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The Embassy of Greece is now processing the visa application of Filipinos going to Portugal under an agreement with the Philippine government, Manila’s envoy to Portugal said Thursday.
Portugal does not have an embassy in the Philippines since its closure in 2011, but maintains an honorary consulate in Cebu. The consulate does not process visa applications.
Philippine Ambassador to Portugal Philippe Lhuillier said Greece began accepting visa applications of Filipinos in November 2013.
“This arrangement will benefit Filipinos who want to travel to Portugal, especially overseas Filipinos workers who wish to bring over family members or relatives over to visit them during the holiday season,” Lhuillier told reporters during a briefing in Manila.
Most Filipinos who travel to Portugal are tourists, he said.
Before the new arrangement, Filipinos flying directly to Portugal apply for visas at Portugal’s embassy in Jakarta, Indonesia or at its consulate in Macau.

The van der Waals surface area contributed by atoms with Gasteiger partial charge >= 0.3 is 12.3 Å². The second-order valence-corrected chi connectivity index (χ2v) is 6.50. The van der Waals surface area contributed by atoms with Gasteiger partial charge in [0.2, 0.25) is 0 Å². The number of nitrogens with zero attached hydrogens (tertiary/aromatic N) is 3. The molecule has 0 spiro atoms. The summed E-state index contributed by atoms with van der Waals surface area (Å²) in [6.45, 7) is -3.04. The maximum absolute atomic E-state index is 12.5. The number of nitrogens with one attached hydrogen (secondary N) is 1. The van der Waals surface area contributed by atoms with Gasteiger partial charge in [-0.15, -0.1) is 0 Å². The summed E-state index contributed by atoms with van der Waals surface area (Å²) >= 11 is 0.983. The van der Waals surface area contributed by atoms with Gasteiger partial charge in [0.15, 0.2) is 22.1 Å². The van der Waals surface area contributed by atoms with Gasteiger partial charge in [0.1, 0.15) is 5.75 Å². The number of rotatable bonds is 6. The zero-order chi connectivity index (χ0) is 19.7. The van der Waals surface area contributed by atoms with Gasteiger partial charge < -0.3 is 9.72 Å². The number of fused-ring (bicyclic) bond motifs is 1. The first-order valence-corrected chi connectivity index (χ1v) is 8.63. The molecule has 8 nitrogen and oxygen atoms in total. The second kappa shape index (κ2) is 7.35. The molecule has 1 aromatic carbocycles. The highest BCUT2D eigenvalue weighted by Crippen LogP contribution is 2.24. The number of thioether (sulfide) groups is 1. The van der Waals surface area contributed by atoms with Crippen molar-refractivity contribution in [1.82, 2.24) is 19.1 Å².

Portugal and Greece are members of the Schengen group of nations. Schengen states issue a visa that permits passport-free travel in Austria, Belgium, Czech Republic, Denmark, Estonia, Finland, France, Germany, Greece, Hungary, Iceland, Italy, Latvia, Lithuania, Luxembourg, Malta, Netherlands, Norway, Poland, Portugal, Slovakia, Slovenia, Spain, Sweden and Switzerland.
With increasing potential for trade between the Philippines and Portugal, Lhuillier said he has been encouraging Portugal’s government to re-open its diplomatic mission in the country.
“If we have an embassy there, I don’t see a reason why they shouldn’t open an embassy here,” he said, adding he has been going around Portugal to promote the Philippines as the “the next premier investment hub in South East Asia.”
Compared to Manila’s other trading partners in Europe where economic exchange is more robust, bilateral trade between the two states stands at a mere $21 million in 2013,Lhuillier said.
To shore up investments and tourism, he said Cebu city and the Portuguese city of Sabrosa would soon sign a sister-cities agreement.
Apart from economic benefits, Lhuillier said a sister-city arrangement could also bolster cooperation on education and culture.
Cebu and Sabrosa have historical links, Lhuillier said.
Cebu is the site of the Battle of Mactan, where indigenous Filipinos led by Lapu-Lapu fought Spanish forces under the command of Portuguese explorer Ferdinand Magellan. Magellan, who was born in Sabrosa, was killed in the battle in 1521.
A similar arrangement between Dumaguete City and Coimbra, home of Portugal’s oldest and most prestigious educational institution, the University of Coimbra, is also being arranged, the envoy said.
Portugal hosts around 3,000 Filipinos, mostly working in the service sector. — RSJ, GMA News